A Time for Lying Fallow
Carol didn’t care for spring. Never had, as long as she could remember. The sky seemed too high and overly blue in spring, as if the world were shrinking away from the sun’s warmth. She sat quietly on the concrete back step of the farmhouse sipping coffee, and watching the birds cultivating their wriggling breakfast. Beyond the old well house and the walnut tree she’d married Sam under, the fields lay empty and fallow.
“I miss you, Sam Templeton,” she said, but the fields didn’t answer.
The boys she’d hired through the farm service in town came out for the first time in early April, and she made them breakfast. They seemed surprised, arriving before dawn to find eggs and fat slices of ham waiting for them. She even made a few buckwheat cakes for each, which they ate thankfully. It wouldn’t do to have them out there plowing and planting with just coffee and cigarettes to keep them going. Carol knew how to prepare a man’s stomach for working in the fields. She’d done it for her husband for thirty-four years, God rest his soul.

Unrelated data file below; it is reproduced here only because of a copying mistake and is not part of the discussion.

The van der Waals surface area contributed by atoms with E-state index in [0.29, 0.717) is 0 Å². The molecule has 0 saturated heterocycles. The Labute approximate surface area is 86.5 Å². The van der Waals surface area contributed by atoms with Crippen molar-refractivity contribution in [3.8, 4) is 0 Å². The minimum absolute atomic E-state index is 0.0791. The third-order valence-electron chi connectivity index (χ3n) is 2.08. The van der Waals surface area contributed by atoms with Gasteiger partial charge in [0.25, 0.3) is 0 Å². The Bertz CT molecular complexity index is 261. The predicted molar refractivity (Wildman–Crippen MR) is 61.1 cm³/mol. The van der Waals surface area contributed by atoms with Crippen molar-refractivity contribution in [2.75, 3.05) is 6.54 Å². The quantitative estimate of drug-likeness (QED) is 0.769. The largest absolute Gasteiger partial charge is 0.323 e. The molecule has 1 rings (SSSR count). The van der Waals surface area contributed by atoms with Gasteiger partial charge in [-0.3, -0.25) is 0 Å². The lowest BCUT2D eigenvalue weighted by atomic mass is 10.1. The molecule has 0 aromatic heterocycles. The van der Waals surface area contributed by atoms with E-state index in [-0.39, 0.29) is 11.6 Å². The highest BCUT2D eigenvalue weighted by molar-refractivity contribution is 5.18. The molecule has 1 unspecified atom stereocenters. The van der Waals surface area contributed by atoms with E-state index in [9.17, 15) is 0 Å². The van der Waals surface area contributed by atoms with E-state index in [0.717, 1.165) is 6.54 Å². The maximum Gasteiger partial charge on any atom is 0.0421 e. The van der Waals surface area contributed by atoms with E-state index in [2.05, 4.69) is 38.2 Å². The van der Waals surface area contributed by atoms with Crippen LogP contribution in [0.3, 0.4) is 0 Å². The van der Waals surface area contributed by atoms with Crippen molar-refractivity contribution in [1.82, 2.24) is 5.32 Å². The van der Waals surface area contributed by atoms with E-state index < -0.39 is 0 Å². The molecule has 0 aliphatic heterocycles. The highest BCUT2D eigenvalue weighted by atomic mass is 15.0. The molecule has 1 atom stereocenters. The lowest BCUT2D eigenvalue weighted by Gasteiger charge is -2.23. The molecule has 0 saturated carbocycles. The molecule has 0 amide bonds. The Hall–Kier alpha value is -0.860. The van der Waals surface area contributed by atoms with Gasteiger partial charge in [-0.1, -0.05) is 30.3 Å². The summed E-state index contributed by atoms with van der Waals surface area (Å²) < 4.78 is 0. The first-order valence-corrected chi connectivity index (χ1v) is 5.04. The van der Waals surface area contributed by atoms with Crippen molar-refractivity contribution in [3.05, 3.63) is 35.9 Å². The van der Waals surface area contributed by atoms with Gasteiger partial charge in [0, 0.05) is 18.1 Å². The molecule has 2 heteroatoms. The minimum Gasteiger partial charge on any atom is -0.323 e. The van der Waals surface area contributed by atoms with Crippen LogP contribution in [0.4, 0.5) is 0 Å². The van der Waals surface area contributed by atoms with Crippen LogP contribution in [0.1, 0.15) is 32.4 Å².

She did the dishes and listened to “Swap Line” on the radio. Out by the barn, a tractor roared to life, and she smiled unconsciously. Those three boys seemed like they’d do just fine. They’d been polite and thankful for the food. If one hadn’t been, she would have called him aside once they’d finished eating and let him go. She might just be an old widow, but she’d have things her way. It’d be easy for some of the older farmhands to think they’d just take over and tell her what was best for her land. That’s why she’d hired these younger ones. They’d make more mistakes, but she knew they’d argue less.
“I’ve got fifteen five-gallon buckets, looking to trade for two laying hens,” the radio crackled.